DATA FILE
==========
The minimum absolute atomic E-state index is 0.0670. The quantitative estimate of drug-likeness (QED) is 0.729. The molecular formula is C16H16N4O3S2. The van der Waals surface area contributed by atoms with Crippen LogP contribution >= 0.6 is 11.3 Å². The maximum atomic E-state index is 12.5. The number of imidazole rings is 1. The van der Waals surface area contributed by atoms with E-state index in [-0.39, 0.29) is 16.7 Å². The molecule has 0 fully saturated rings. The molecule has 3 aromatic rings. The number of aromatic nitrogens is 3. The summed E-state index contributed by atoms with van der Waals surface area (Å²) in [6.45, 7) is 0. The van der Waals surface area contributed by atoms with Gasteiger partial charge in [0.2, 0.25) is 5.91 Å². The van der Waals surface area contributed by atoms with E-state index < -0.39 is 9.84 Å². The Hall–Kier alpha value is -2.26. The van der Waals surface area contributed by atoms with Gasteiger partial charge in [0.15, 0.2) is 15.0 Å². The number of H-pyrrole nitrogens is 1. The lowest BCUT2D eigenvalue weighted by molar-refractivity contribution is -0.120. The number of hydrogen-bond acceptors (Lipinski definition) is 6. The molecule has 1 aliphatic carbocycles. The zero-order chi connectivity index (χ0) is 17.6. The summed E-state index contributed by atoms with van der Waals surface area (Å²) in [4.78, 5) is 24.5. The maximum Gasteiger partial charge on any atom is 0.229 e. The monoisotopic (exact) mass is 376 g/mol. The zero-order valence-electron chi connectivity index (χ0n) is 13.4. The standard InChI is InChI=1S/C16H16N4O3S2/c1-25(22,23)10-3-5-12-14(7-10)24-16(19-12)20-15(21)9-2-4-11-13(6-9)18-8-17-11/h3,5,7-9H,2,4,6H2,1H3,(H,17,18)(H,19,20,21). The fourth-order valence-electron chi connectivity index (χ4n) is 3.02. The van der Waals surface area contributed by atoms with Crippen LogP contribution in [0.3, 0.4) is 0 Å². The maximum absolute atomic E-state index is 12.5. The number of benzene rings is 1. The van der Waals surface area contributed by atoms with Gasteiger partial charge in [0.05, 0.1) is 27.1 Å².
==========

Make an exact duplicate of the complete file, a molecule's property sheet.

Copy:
The minimum absolute atomic E-state index is 0.0670. The quantitative estimate of drug-likeness (QED) is 0.729. The molecular formula is C16H16N4O3S2. The van der Waals surface area contributed by atoms with Crippen LogP contribution >= 0.6 is 11.3 Å². The maximum atomic E-state index is 12.5. The number of imidazole rings is 1. The van der Waals surface area contributed by atoms with E-state index in [-0.39, 0.29) is 16.7 Å². The molecule has 0 fully saturated rings. The molecule has 3 aromatic rings. The number of aromatic nitrogens is 3. The summed E-state index contributed by atoms with van der Waals surface area (Å²) in [6.45, 7) is 0. The van der Waals surface area contributed by atoms with Gasteiger partial charge in [0.2, 0.25) is 5.91 Å². The van der Waals surface area contributed by atoms with E-state index < -0.39 is 9.84 Å². The Hall–Kier alpha value is -2.26. The van der Waals surface area contributed by atoms with Gasteiger partial charge in [0.15, 0.2) is 15.0 Å². The number of H-pyrrole nitrogens is 1. The lowest BCUT2D eigenvalue weighted by molar-refractivity contribution is -0.120. The number of hydrogen-bond acceptors (Lipinski definition) is 6. The molecule has 1 aliphatic carbocycles. The zero-order chi connectivity index (χ0) is 17.6. The summed E-state index contributed by atoms with van der Waals surface area (Å²) in [4.78, 5) is 24.5. The maximum Gasteiger partial charge on any atom is 0.229 e. The monoisotopic (exact) mass is 376 g/mol. The zero-order valence-electron chi connectivity index (χ0n) is 13.4. The standard InChI is InChI=1S/C16H16N4O3S2/c1-25(22,23)10-3-5-12-14(7-10)24-16(19-12)20-15(21)9-2-4-11-13(6-9)18-8-17-11/h3,5,7-9H,2,4,6H2,1H3,(H,17,18)(H,19,20,21). The fourth-order valence-electron chi connectivity index (χ4n) is 3.02. The van der Waals surface area contributed by atoms with Crippen LogP contribution in [0.3, 0.4) is 0 Å². The maximum absolute atomic E-state index is 12.5. The number of benzene rings is 1. The van der Waals surface area contributed by atoms with Gasteiger partial charge in [0.05, 0.1) is 27.1 Å².